In a Mike's Minute commentary this week, Mike Hosking told his listeners and readers that the government's Wellbeing Budget "subscribed $1.9 billion to mental health, and yet the next move is to decriminalise a substance directly linked to psychosis.
"How mad is that?" he demanded. "How many health professionals do you need to hear from to make up your mind about the madness?"
The answer to these questions can best be found in He Ara Oranga: the Report of the Government Inquiry into Mental Health and Addiction, which, as the NZ Herald observed on its release in December, is the most comprehensive report of its kind in a generation.
The expert panel that delivered the report did not rail against decriminalisation of drugs. It did the opposite. Its list of recommendations called for the replacement of criminal sanctions for use and possession of drugs with civil and health responses.
What has been proposed in the Cabinet paper foreshadowing the referendum question is closer to Canada than Colorado and more conservative than either.
This position, the panel explained, was the fruit of a national consultation process, where "in relation to illicit drugs, we heard how their illegality poses a barrier to seeking help and how a criminal conviction for drug use has far-reaching impacts across a person's life."
The authors also observed that "criminalisation of drugs is widespread around the world, yet it has failed to decrease drug use or the harmful effects of drug use and has contributed to social issues such as gangs' involvement in the supply of drugs, prison overcrowding, unemployment and family separations."
As a group, the panel represents several of the most distinguished health professionals in the country – a Health and Disability Commissioner, a Families Commissioner, a director of the Mental Health Foundation. Its call to end drug criminalisation was based on more 5000 submissions, many of them from people at the frontlines of mental health work. The call is firm, explicit and reiterated in the text. And it's one that the people Hosking characterised as "those of us who work in the department of common sense" should contemplate.
But what Hosking was fulminating against in his comment was not actually decriminalisation, but the proposal for legalisation and regulation of cannabis that New Zealanders will be asked to vote on next year. It's a common enough mistake for people who have not paid attention to the detail, if perhaps one that public commentators should seek to avoid.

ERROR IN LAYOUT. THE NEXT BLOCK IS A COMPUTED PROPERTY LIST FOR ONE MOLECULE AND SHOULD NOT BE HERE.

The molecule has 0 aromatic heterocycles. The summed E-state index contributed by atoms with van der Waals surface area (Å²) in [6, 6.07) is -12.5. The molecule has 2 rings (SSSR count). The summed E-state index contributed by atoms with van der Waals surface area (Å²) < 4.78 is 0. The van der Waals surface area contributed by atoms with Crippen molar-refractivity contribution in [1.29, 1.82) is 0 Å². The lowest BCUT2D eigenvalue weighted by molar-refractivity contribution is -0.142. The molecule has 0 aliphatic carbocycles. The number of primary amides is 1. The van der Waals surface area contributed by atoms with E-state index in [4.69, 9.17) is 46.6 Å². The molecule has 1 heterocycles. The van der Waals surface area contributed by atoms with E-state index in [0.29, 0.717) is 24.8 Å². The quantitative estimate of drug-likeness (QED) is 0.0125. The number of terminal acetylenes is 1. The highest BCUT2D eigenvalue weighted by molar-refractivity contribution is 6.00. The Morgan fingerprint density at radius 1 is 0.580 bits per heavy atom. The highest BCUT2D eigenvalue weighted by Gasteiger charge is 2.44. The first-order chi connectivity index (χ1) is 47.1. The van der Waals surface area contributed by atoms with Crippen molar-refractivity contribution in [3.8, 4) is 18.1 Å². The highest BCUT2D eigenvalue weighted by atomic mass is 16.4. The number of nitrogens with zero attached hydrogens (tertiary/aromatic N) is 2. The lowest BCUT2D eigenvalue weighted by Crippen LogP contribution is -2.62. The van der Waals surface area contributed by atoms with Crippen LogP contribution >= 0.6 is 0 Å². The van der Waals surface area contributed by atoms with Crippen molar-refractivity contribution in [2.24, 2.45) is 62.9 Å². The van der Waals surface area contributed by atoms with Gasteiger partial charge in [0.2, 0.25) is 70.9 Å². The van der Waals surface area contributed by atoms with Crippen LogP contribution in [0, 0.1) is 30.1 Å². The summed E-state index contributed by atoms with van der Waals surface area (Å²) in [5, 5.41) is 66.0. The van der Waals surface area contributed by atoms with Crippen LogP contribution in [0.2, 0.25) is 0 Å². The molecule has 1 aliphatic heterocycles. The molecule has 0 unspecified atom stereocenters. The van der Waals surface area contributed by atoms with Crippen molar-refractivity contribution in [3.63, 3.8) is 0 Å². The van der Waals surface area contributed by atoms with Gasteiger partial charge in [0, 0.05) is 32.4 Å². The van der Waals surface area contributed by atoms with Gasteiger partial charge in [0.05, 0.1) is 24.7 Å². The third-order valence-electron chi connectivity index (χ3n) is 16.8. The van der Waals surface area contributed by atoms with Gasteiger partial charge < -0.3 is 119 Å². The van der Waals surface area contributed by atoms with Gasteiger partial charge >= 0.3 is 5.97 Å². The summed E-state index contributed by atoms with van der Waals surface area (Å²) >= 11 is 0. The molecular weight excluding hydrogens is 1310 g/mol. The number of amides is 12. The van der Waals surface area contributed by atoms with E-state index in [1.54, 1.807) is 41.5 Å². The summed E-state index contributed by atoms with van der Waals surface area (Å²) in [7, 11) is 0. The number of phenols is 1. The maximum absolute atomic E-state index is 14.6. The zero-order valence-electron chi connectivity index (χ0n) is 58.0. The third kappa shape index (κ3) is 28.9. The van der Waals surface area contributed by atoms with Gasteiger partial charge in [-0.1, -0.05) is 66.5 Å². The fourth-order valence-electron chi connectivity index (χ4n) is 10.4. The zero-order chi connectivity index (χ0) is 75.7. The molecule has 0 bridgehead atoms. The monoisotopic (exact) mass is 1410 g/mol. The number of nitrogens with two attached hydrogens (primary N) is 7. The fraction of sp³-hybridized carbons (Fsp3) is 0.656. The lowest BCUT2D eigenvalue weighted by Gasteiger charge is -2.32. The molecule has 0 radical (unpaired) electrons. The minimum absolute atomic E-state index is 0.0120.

The problem with only decriminalising a substance as widely used as cannabis is in New Zealand (where the majority of us use it at some point in our lives) is that you're leaving production and supply in the hands of criminals. You might have curbed one set of harms, those associated with criminalisation, but you've left yourself no tools to address the others. Criminals rarely ask for proof of age and they're not fussy about dose or purity.
Nowhere that cannabis has been legalised – not Uruguay, Canada or any of the US states – has the population ended up "all stoned" as Hosking thinks New Zealanders would be. The fact is, most of the people who use cannabis are already using it. In Colorado, youth use has been stable since legalisation in 2015, interrupting a rising trend – and, thanks to an education campaign, heavy use by teenagers, which we know to be harmful, has declined. In the first full quarter of legalisation in Canada, a rising trend in youth use has also been, at least for now, halted. The modest increase in first-time use – 3 per cent against 1.5 per cent in the same quarter in 2018 – has been entirely among older Canadians.
What has been proposed in the Cabinet paper foreshadowing the referendum question is closer to Canada than Colorado and more conservative than either. The Ministry of Justice team working on the details is seeking to learn from what has worked best in other jurisdictions, not only in banning advertising and imposing age restrictions and product safety rules, but in the best ways to take the market away from organised crime.
It may also regulate potency, which is another key area for reducing harm. Under prohibition, since the 1970s, THC levels in cannabis have risen sharply – and the ratio of THC to CBD, the cannabinoid with anti-psychotic properties, has fallen far out of balance. A good deal of the harm attributed to cannabis is related to that trend. It's a trend the black market will never reverse – supply will be dominated by what medicinal cannabis campaigner Rose Renton calls "rocket fuel" weed. It is, however, a trend that regulation – and canny tax treatment of higher-CBD strains – could change.
Drug policy is already changing in New Zealand. In response to the recommendations of the Mental Health and Addictions Inquiry, a new amendment to the Misuse of Drugs Act will direct police discretion towards health-based, rather than criminal, responses. Next year, New Zealanders will get to choose whether to do more, and seek to exercise some control of the way cannabis is sold.
That decision should be informed by an attention to evidence, rather whatever we fancy "common sense" to be. And it would be better made without commentators purporting to speak for medical professionals but saying the polar opposite of what those professionals actually believe.
* Russell Brown is journalist, media commentator and the owner of the Public Address community of blogs